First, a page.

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smile, said, 'G_ dear, let us have a very nice dinner to-day.'

Yes, my love,' replied the Jew.-'Well, then, go to the restaurateur's, and order some of their nicest things, you know. Perhaps Mr. Barnes would walk with you; and then he will tell you what he likes best. And, dear,' (here they both winked again,) ' be sure to go to Monsieur Malasteque's, the wine-merchant, and let us have some good wine.' So harlequin patted me on the shoulder, accompanying that friendly action with the satisfactory words, 'Never mind, Jemmy, my boy! everything shall be all right to-night. I will take care of that.* You take care of that,' said my landlady. “Impossible ! my dear. You have got to go round to all our tradespeople. Perhaps Mr. Barnes, as I said before, will go with you. It will be a nice little walk for him. So, go you and see after the wine and the brandy, (and here she laid particular emphasis,) and, depend upon it, when you are at Mr. Malasteque's, and give our ORDER' (another wink, and I winked too, I suppose by sympathy,) you will both be sure to have a glass of good wine or brandy.'

“Now was I placed in the hands of these two instruments. I found one to be a harpy, and the other a liar (I'm afraid I have not spelt these words correctly); but they both knew that I had an engagemen of eight pounds a week, and they meant to suck four out of it. But the proof of the pudding came in the eating Breakfast was bad enough. Now I will recapitulate the dinner-ahem !

“The cloth was laid. I began to hum a little air, for I did not like the look of it. I am much mistaken if it was not one of the sheets that some of us had slept in (not mine ; that I could verify by the corpses of the punaises). I thought of Columbine's mamma! However, said I to myself, “ Barnes, cut your coat according to your cloth!” Tried the iron blades of the knives; there was not one that would carve a crumpet. Presently there was placed on the table a piece of lean, boiled-to-death meat, which they dignified with the name of beef; but which looked to me more like the flesh of a Tothill-fields donkey! This was accompanied by a large mess of mashed onions. The beef pulled into strips for the knives would not go through it; and it having previously done its best to enrich soup for somebody else, it was about as nourishing as a boiled worsted-stocking would be. Then came what they called a fricandeau de veau, aux épinards; but which resembled the upper part of a man's arm, with a hundred drawn teeth stuck in it, and laid in a hod of dark-green slime: when I was informed that it was veal larded with bacon, and spinach, I thought that the veal had spoiled the bacon, and the bacon had ruined the veal, and both had gammoned the spinach. They then brought something, which I imagined to be soap, but they said it was cheese ; and it would have puzzled any literary savan to have exactly defined its quality. Then came the drinkables — vin ordinaire. I always before had thought the words were, vin au diner. It was sorry, rot-gut stuff ; four glasses would make you melancholy ; eight would sour you for a week. The best part of the meal was some strawberries ; but I never touch them.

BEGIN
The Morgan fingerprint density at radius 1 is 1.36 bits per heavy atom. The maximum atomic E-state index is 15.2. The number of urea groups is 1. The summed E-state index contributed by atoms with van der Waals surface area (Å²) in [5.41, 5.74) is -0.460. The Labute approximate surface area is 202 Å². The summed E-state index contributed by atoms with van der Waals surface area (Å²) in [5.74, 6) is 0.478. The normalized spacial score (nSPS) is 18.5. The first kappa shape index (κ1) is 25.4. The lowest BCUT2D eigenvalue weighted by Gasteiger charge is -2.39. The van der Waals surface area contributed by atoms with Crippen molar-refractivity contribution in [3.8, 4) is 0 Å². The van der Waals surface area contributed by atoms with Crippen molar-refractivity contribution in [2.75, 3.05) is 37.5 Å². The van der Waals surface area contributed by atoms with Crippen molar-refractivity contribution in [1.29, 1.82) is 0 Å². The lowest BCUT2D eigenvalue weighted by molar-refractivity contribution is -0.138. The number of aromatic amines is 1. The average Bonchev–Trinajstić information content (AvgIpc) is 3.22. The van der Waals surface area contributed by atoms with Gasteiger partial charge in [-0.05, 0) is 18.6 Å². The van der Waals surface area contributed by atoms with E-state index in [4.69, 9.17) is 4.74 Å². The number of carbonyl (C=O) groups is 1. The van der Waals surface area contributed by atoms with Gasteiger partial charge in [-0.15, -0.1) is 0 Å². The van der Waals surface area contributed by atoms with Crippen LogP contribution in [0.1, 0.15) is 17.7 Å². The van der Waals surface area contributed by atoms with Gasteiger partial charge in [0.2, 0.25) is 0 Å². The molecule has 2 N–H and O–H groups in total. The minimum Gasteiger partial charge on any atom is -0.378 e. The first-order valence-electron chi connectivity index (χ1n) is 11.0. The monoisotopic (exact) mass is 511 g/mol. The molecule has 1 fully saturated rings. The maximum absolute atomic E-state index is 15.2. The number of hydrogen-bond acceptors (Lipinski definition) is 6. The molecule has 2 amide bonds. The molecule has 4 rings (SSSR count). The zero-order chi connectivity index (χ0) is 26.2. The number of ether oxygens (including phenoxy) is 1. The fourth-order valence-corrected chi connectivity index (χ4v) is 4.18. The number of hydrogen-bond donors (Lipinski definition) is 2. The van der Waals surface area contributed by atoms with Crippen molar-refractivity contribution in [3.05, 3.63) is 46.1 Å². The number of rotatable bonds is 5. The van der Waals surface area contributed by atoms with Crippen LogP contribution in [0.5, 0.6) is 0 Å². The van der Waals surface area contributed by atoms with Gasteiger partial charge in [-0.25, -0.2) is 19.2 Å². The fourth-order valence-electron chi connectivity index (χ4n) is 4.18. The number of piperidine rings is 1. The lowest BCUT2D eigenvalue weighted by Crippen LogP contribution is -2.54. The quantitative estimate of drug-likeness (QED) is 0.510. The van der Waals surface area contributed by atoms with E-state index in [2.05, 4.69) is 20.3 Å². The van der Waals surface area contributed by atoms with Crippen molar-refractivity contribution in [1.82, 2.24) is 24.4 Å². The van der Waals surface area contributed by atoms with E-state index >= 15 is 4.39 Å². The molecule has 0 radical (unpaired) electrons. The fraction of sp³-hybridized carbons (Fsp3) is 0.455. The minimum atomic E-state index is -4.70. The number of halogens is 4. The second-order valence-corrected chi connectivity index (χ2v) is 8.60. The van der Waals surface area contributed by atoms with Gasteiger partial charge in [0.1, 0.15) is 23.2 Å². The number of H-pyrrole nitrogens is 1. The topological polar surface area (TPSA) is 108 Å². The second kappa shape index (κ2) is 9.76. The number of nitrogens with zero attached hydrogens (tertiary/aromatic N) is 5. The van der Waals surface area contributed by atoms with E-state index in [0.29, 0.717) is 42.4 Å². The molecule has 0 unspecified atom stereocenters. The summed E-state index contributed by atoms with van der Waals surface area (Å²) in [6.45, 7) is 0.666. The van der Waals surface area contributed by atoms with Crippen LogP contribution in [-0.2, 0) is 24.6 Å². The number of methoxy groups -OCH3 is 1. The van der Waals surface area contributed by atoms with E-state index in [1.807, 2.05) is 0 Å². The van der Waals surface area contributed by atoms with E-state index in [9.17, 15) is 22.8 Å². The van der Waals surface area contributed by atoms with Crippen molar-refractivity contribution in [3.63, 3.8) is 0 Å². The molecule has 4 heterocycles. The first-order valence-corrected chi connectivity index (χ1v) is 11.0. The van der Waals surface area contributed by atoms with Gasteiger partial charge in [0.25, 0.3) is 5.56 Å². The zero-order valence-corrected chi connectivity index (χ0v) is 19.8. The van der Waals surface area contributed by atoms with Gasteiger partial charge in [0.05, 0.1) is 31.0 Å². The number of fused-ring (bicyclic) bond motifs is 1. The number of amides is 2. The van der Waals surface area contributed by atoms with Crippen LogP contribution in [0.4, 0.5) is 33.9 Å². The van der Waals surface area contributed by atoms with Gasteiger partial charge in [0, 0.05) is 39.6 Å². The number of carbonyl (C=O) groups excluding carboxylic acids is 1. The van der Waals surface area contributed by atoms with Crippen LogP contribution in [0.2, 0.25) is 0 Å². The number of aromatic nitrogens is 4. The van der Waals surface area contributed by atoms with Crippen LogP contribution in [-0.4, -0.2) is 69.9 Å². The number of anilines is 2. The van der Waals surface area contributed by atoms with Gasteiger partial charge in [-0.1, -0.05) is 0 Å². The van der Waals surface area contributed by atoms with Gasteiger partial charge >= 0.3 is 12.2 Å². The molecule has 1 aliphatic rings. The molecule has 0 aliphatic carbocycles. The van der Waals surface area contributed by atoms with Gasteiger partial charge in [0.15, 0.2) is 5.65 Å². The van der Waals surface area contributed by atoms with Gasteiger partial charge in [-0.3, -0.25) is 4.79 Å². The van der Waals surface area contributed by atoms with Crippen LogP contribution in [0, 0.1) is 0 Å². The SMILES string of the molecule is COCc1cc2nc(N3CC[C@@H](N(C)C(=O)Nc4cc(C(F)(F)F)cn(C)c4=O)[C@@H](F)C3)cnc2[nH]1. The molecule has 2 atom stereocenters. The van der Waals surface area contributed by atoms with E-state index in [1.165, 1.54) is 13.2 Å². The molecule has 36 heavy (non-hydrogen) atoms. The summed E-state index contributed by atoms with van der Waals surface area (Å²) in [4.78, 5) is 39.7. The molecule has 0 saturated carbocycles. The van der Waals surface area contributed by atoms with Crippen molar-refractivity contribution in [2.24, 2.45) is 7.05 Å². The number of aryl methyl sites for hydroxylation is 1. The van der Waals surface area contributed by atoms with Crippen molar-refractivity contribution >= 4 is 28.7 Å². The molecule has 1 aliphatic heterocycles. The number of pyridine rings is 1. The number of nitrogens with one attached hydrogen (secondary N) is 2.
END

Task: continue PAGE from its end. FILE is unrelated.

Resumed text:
I began to compare myself to a ship in war-time, and thought that I was boarded by the enemy; at any rate I had complaints to make against the victualling department. Went out after this splendid fare, with grumbling gizzards. In the Tuileries Gardens accidentally met Mr. Mudpole, with his washing-book in his hand. He had been all over Paris, as he told me, studying zoology, ophiology, ichthyology, ormithuligy, entomology, geology, conchology, mineralogy, although his tavourite pursuit was the-ology. He had been inspecting the gobelins till he was as pale as a ghost. He had also inspected Versailles, and declared that, though he had been delighted with the allegorical, mythological, and historical statues, the perplexing labyrinths, the foaming cascades, and the disporting, leapingly, frolicsome gold and silver fish, vet his mind was irresistibly directed to contemplate awhile the Nebuchadnezzar-like spirit which must have prompted Louis the Fourteenth in the erection of a palace so voluptuous, and who, under the ambitious influence of a vanity analogous to that of the Eastern monarch, whenever he surveyed the greatness and extent of so mighty a project in the completion of so splendid and gorgeous a structure, with vaunting arrogance, in effect, would soliloquize, Is not this great Babylon which I have built, for the house of my kingdom, by the might of my power, and for the honour of my majesty?' Mudpole soon talked me off to Wood's; previously to which he asked me to take the trouble to read a part of the preface to his journal, which he had merely sketched. I begged that he would allow me to take the paper home, as I could not read in the open air without my spectacles.